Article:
When he was a lieutenant in Korea in the 1950s, he and his men spent months in the bitter cold and endured killing on a scale far greater than the losses faced by U.S. troops in Iraq or Afghanistan over the past decade. Under such conditions, he said, he is concerned that male soldiers would be more likely to worry about the safety of female soldiers. A gender-integrated infantry company, he said, would become “a less effective killing machine.”
A decade of combat has chipped away at the support for Warner’s stance inside the military. In Iraq and Afghanistan, female soldiers have operated heavy machine guns on Army trucks in combat and inflicted casualties on the enemy. They have led patrols to clear roads of buried bombs, one of the most dangerous missions in the military.
“I love my granddaughters dearly, and they both totally disagree with me,” Warner said.
Valerie Warner, who left active duty as a first lieutenant in 2006 after her Iraq deployment, acknowledged that today’s Army has not experienced the death and privation that her grandfather and his soldiers endured. “I cannot fathom what it was like in World War II or Korea,” she said.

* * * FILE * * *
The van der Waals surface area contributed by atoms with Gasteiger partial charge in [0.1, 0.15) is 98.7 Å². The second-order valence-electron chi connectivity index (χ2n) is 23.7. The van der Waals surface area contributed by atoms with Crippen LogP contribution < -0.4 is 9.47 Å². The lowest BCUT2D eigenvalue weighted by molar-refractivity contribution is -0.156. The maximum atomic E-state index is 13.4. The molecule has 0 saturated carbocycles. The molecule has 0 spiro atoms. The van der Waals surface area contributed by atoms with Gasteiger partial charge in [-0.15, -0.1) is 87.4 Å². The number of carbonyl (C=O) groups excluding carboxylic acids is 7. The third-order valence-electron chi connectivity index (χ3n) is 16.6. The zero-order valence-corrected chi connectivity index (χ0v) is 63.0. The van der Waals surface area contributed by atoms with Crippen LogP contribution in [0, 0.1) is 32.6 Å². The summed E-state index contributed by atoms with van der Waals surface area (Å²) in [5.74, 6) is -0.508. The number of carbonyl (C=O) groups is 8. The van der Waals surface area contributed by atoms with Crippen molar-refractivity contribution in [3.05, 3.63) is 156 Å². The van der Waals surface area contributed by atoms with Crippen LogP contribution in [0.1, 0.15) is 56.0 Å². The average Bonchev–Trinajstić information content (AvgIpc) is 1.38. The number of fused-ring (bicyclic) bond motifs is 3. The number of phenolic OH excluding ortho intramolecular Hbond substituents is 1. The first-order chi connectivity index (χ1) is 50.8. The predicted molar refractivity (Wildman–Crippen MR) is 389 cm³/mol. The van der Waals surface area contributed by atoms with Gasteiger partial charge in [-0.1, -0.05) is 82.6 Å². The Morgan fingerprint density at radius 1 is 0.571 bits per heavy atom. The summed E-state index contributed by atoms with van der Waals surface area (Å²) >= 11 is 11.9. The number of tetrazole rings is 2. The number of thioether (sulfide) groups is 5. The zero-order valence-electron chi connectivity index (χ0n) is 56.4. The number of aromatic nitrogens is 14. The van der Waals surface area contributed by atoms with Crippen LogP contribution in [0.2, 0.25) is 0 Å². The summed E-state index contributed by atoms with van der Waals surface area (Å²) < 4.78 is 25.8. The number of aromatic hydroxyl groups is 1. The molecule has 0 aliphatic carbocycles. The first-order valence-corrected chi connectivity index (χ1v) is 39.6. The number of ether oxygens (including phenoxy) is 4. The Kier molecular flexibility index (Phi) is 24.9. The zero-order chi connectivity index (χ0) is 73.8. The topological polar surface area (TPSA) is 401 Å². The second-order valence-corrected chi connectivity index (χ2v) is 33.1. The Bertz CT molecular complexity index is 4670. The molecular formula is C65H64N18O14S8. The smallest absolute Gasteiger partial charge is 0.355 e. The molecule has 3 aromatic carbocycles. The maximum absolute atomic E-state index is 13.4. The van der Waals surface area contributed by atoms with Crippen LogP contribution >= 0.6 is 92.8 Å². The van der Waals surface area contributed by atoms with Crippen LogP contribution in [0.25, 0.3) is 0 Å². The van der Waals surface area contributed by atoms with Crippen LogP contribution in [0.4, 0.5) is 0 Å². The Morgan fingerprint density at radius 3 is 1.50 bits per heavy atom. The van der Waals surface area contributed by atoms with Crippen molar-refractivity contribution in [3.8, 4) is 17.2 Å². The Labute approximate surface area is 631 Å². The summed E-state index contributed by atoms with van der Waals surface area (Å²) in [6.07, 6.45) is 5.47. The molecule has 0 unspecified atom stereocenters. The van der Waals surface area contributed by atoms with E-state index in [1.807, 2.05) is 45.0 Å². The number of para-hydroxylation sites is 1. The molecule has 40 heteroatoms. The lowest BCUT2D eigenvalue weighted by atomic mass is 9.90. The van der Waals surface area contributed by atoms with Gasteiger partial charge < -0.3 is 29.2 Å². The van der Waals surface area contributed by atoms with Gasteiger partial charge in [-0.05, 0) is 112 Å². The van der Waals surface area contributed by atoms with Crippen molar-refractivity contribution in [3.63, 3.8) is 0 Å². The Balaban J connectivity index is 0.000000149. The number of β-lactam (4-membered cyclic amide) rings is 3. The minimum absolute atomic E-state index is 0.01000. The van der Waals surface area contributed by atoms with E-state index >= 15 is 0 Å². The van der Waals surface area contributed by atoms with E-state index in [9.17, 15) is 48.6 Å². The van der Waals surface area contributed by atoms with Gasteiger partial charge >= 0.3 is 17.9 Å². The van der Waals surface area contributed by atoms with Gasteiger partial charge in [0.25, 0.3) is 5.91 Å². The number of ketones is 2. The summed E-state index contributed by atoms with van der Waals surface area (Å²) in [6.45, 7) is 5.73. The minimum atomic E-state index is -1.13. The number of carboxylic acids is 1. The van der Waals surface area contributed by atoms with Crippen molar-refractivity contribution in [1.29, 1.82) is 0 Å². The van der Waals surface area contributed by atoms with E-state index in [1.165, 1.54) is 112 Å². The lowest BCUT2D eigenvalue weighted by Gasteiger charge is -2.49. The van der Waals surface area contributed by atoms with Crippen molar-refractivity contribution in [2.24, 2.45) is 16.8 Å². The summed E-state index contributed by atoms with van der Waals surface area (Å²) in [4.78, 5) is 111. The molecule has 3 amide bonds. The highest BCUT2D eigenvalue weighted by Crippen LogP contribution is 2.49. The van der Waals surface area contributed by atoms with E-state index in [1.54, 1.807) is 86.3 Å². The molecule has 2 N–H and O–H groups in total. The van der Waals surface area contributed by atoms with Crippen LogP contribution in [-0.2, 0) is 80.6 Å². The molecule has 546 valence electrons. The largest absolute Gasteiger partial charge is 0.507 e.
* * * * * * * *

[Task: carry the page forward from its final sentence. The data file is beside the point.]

And she conceded that integrating female soldiers into front-line combat units will probably be more complicated than lifting the ban on openly gay troops, who are already serving effectively alongside their straight counterparts.
Her solution, which she outlined in the e-mail to her grandfather, was for the Army to move slowly and ensure that the first group of female soldiers assigned to combat units has been tested in battle in Iraq or Afghanistan. “I believe you want women who have actually been in a combat support role and who have fired a .50 [caliber machine gun] or been on dismounted operations to be the ground breakers here,” she wrote.
As a young officer, Valerie said, she wanted badly to be part of an infantry unit, a position closed to women at the time. She said her biggest regret is that the decision to lift the ban came too late. “I wish this could have happened 12 years ago,” when she was still in college, she said.
The 32-year-old said she loved walking long patrols, land navigation and firing weapons. “It’s the fun stuff,” she said.
She also had another reason for wanting to be an infantry soldier. She wanted to be like her grandfather. “He is the best man I know — and no one has ever really measured up to him and never will in my eyes,” she said in an interview.